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In the 21st century increasing numbers of people are becoming fed up with industrial agriculture and dissenting from out monopolized food system by planting their own food.

Growing your own food is the way of the future because in doing so you can influence your health, biological diversity and protect the environment by planting nutrient dense foods in your own environment.

It also puts one in control of a commodity that is, at its very essence survival, freedom and health.

In this technological world full of must-have gadgets for many connecting with the soil is a relaxing and regenerative experience in itself.

During the Second World War people were encouraged to supply their own fruit and vegetables and did so in large numbers.


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Every nook and cranny from rooftops to empty spaces and backyard gardens grew a large percentage of necessary food.

Unfortunately after the war people reverted back to the lawn. It has been suggested that lawns are a symbol of everything that’s wrong with our relationship to the land.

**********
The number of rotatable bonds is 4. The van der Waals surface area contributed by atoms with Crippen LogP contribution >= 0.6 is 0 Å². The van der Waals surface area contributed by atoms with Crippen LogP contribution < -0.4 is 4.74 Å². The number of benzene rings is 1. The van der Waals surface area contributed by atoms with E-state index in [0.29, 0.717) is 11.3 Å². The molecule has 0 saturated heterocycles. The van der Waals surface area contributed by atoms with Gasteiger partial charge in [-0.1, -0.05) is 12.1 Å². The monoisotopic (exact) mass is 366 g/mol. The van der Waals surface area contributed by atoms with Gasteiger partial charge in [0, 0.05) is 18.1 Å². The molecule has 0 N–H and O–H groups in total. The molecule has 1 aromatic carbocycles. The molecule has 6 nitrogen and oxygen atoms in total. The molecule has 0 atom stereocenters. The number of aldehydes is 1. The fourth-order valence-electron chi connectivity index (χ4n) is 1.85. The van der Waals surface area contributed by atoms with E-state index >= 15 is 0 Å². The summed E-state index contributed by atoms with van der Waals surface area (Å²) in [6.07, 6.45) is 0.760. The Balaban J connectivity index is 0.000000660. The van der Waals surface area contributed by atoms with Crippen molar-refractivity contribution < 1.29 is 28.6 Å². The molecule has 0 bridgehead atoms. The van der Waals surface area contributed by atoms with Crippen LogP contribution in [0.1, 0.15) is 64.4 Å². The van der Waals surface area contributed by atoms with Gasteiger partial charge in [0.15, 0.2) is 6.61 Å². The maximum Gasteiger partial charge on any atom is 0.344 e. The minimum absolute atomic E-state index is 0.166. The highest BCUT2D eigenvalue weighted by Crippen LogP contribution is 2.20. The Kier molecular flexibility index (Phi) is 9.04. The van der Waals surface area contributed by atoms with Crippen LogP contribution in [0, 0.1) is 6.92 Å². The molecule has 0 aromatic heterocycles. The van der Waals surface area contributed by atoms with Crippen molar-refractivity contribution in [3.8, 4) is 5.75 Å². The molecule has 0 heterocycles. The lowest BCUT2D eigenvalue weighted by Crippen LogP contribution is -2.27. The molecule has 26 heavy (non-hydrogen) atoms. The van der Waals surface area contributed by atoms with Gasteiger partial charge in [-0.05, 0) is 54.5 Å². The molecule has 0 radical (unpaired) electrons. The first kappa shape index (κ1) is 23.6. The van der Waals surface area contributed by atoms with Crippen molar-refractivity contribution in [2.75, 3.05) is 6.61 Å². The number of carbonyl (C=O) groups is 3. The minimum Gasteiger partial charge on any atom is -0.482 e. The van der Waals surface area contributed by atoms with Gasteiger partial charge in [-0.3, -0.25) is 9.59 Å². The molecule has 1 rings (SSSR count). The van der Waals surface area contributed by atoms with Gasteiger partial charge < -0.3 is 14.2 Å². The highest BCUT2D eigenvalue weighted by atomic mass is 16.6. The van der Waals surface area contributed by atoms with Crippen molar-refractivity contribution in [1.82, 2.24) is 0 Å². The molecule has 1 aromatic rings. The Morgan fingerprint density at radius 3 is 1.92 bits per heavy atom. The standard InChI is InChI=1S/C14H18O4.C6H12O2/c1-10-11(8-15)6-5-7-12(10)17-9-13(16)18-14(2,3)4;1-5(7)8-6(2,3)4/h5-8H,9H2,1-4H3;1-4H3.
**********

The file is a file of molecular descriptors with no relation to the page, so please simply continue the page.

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Unlike a vegetable garden that gives back in the form of fresh produce and a symbiotic relationship with soil, insects and wildlife, a lawn gives nothing, requires significant chemical treatments, meticulous mowing and watering.

Good for playing football with the grandkids though it might be.

Whilst I understand why people enjoy lawns, maybe the time has come to think in a more regenerative way about the spaces we own.

It may seem inconsequential in the grand scheme of things but if even a minority of people began to produce their own food, it will make a difference to the environment and health.

The aims of all political parties is to remove the need for food banks by whatever means. In addition, would providing seeds/plugs/plants and the expertise to create a vegetable garden (at food banks) be a positive step to making people more self-reliant?

Check out Grow all you Can Eat in 3 Square Feet from The Book People.

KATE TRAVERS

High Street, Sutton

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